Discussions of human rights in Africa often turn on a clash between western assumptions about the sovereign individual and African kin-based identities sustained through ties of reciprocity. While this framing has proved useful in troubling notions of universal rights, it has also obscured complex African engagements with contemporary rights discourse. An important step in mapping these more nuanced dynamics is examining the intimate politics of rights in everyday social interaction. Drawing on ethnographic research of long-term, intimate relationships in urban Uganda, this article shows that intricate negotiations over men’s authority and women’s agency occur in these relationships as women’s rights are remade within the local context. This article, therefore, provides much needed attention to the intimate politics of women’s rights, both in terms of how intimate relationships shape the meaning of rights as well as how rights shape intimacy in urban Africa.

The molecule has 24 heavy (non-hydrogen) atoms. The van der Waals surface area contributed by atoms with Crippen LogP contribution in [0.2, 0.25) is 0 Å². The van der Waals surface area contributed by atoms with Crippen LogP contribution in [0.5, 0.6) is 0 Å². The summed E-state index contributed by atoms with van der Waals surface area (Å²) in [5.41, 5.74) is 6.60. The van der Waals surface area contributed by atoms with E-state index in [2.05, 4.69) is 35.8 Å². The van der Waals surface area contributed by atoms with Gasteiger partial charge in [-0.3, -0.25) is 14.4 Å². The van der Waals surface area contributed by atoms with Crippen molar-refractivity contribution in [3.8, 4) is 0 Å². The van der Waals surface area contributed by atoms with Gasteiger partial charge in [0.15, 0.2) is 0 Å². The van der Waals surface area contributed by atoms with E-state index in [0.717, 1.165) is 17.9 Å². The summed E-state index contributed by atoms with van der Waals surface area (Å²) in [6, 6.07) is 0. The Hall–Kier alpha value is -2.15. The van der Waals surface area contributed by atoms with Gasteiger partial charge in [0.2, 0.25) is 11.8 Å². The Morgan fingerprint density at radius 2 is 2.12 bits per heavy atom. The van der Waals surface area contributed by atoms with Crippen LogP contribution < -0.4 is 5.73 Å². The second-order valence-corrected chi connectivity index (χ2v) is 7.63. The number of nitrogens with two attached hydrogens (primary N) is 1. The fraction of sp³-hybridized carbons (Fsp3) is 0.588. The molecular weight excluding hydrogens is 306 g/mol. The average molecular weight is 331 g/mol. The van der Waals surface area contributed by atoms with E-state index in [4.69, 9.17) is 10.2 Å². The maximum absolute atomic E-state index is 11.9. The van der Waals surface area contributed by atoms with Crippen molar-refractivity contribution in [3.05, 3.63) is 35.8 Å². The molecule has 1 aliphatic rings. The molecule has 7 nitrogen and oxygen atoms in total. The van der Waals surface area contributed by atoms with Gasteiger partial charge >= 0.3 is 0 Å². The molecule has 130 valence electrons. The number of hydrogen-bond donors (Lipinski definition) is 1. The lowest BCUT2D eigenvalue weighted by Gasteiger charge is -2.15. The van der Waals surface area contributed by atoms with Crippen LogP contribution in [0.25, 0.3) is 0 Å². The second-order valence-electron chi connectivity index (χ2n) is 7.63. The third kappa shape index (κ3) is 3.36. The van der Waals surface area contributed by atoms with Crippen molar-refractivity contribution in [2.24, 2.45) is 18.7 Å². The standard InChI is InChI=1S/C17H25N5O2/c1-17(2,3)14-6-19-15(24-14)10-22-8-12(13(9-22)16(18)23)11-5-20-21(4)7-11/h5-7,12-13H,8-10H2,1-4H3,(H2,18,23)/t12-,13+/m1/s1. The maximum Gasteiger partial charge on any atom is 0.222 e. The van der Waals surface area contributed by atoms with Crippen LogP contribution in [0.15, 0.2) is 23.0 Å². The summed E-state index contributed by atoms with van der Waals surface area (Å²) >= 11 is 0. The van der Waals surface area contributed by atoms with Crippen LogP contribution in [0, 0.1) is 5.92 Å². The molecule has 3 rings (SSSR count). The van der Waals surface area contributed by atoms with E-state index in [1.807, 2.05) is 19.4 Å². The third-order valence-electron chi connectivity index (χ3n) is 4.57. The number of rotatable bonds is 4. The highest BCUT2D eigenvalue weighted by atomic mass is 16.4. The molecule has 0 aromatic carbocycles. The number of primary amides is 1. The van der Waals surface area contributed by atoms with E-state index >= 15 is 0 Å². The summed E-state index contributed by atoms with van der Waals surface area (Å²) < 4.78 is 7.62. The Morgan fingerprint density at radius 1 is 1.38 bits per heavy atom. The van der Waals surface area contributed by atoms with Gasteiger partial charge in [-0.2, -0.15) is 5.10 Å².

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pp. 47-70
Launched on MUSE
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